Personal Truths: My Journey
Last week I spoke with PersonalTruths.co.uk about how many injury led to the opportunity of competing for my country at the Winter Paralympics. You can read the full article here and below.
Personal Truths: My Journey
I’ve always loved sport. I’ve skied since the age of 14 and started rally car racing in 2007 – I was competing at an elite level of rallying at the time of my accident. In 2011, I was competing in a race when the rally car went off the road and hit a tree upside down. I hit my head and broke my back, damaged my neck and crushed my spinal cord leaving me paralysed from the neck down.
When the doctors told me that I’d never be able to rally drive or ski again, at first I was in shock, but then came my determination to prove them wrong. During my long rehabilitation programme, it was with determination and belief that I gradually started to walk again.
The hardest part to deal with was when my two children would visit me in hospital. I’d be helpless in bed but I knew the only way to recover would be to set myself goals, like walking up the street or walking up a hill, and try my hardest to achieve these targets. I told myself I would ski in the Winter Paralympic Games one day.
I taught myself positive visualisation and set myself goals. I was initially taught the art of visualisation when I was in hospital by the physio who came to work with me. They said that I could recreate pathways for the signals and movement that were damaged and I could regain these by ‘visualising’. I suppose I began visualising while I was in hospital and when my brother came to visit, he had some meditation apps downloaded on to my phone which also helped my recovery.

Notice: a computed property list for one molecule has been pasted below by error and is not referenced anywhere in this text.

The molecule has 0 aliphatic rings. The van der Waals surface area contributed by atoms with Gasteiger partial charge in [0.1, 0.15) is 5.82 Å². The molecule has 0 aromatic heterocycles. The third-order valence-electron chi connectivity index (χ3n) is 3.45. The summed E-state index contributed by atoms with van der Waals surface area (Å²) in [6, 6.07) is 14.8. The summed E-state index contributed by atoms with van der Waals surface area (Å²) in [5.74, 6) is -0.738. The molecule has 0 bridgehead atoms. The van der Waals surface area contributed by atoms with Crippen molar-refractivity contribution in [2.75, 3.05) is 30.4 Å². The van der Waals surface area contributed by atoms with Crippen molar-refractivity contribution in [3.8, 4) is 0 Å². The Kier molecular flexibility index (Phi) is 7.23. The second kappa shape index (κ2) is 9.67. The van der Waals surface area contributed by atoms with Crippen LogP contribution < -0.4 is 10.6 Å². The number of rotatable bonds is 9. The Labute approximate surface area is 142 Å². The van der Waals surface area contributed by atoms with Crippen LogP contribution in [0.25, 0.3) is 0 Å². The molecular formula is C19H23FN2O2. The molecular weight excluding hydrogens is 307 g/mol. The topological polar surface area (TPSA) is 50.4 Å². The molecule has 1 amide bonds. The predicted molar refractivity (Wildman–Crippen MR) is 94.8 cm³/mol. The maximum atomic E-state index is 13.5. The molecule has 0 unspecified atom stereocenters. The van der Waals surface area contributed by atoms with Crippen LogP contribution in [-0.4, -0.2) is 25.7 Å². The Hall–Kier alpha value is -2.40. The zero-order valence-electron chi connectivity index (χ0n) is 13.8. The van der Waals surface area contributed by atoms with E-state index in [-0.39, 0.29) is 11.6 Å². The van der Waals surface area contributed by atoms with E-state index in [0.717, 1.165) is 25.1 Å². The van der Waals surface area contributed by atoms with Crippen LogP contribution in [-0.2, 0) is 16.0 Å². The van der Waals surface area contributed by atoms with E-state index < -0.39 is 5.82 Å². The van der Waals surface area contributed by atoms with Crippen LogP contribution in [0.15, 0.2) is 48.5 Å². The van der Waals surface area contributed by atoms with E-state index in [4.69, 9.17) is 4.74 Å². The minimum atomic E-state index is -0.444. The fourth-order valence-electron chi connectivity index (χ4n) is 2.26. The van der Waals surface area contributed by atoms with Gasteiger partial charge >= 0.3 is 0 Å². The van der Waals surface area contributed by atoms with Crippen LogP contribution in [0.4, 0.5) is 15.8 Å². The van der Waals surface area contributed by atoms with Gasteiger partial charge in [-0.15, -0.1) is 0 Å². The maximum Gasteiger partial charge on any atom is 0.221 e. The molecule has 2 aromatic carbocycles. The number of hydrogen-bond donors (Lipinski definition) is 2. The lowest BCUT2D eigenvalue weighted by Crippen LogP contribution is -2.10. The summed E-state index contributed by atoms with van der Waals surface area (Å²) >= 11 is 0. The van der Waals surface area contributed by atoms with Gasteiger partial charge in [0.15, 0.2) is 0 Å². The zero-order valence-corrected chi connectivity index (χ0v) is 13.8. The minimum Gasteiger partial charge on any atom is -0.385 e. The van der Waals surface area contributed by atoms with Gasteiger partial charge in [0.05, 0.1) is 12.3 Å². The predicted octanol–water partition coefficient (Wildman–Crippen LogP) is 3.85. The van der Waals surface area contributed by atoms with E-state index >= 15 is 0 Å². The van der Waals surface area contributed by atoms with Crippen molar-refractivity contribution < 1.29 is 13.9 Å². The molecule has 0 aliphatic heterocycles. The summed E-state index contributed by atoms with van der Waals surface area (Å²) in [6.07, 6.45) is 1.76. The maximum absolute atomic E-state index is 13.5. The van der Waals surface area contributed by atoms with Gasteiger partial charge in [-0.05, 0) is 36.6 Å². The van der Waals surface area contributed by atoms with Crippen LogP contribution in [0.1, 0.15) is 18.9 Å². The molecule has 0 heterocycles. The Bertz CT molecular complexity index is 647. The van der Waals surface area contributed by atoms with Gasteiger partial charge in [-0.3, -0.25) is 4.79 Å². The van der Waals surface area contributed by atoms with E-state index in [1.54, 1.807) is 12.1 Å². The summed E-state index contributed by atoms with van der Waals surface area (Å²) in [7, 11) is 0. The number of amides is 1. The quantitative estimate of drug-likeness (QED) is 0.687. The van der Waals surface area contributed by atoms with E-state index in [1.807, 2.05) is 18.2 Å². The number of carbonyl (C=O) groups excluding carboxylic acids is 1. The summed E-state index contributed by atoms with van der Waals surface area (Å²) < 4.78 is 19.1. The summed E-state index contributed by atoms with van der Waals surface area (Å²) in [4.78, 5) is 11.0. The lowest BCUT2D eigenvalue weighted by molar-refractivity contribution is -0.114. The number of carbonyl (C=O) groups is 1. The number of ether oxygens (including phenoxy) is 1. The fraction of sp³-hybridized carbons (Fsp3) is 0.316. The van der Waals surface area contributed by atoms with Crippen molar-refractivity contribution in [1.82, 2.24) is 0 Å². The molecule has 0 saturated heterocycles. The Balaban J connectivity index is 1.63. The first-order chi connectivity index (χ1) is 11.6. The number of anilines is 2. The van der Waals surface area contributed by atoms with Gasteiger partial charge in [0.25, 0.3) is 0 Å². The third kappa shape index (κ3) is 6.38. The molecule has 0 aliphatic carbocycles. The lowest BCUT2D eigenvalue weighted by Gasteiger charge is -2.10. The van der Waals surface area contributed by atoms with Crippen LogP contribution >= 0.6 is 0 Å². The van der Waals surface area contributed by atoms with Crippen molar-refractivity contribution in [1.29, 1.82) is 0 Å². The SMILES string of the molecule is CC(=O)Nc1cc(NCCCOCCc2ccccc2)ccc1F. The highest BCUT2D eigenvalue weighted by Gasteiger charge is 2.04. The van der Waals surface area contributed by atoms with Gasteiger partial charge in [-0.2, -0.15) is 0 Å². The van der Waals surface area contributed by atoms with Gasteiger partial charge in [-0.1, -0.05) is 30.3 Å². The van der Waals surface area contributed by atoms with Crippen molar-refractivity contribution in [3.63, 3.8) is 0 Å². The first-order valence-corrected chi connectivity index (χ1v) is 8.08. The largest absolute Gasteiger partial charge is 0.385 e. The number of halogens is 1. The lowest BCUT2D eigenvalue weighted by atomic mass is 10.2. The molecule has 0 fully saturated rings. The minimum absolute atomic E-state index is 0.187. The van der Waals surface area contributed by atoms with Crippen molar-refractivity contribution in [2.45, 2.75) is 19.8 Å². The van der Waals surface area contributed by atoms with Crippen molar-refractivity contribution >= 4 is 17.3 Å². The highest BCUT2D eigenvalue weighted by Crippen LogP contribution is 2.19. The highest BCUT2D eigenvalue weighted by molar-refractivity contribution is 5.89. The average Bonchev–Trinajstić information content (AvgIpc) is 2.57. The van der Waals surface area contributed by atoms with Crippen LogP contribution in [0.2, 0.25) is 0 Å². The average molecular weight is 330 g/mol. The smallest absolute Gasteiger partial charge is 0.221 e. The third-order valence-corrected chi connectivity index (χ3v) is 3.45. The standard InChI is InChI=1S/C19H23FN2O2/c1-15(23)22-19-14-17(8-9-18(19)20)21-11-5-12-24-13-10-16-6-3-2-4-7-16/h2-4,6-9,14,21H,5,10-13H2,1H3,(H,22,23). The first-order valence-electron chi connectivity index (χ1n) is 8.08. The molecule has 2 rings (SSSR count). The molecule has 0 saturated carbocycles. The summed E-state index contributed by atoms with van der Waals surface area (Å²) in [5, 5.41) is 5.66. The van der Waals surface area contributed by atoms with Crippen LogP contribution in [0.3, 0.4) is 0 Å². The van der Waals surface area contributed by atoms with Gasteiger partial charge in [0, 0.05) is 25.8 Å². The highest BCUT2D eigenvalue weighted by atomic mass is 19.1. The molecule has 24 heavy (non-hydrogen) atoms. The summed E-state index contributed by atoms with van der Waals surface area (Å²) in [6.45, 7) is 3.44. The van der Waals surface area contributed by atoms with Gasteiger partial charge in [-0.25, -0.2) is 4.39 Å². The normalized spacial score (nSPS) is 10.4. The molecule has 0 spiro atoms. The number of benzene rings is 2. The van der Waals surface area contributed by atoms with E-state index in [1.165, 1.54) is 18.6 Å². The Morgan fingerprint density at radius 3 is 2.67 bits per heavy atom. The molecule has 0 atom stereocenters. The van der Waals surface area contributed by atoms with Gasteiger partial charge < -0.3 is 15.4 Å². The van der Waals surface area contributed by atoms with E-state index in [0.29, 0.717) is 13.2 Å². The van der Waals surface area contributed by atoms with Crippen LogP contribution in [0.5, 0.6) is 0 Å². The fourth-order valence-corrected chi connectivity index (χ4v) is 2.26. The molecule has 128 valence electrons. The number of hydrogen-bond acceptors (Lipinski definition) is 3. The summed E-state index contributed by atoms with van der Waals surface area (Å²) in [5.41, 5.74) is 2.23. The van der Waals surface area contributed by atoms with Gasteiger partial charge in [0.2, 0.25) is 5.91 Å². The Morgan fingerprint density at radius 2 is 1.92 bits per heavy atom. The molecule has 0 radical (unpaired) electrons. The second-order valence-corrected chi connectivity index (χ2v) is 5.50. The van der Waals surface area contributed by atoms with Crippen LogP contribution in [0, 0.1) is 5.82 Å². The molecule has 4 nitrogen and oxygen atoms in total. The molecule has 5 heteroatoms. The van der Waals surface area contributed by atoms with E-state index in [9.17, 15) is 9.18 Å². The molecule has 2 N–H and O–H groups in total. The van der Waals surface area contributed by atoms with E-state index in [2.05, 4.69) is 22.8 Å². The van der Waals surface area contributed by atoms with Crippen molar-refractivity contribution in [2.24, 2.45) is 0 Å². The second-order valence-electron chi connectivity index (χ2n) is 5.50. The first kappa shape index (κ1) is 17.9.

To be honest, it wasn’t until I was outside of the hospital environment that I realised just how much my life had changed. I had totally lost my independence. I had to crawl up the stairs because I couldn’t really walk up the stairs, I couldn’t get myself in or out of the bath and I couldn’t get up and down off the floor. So I had someone constantly helping me, everything was totally different. I lost my independence and I needed assistance with everything really.
Despite this, I was determined to stay positive and every day I would set myself goals and try to achieve them – trying to get myself as good as I could really. I probably spent 3-4 hours at least in rehabilitation every day, doing different things and practising pathways. Training and racing is harder but I will not give up on my goal.
My advice to any readers who may be going through a similar situation, or any other form of personal injury, would be that time is a great healer and to keep persevering with what you’re doing. The neurology trains very slowly and it takes a lot of determination and hard work but as long as you try and do your best, you’ll be on the right track to a good recovery.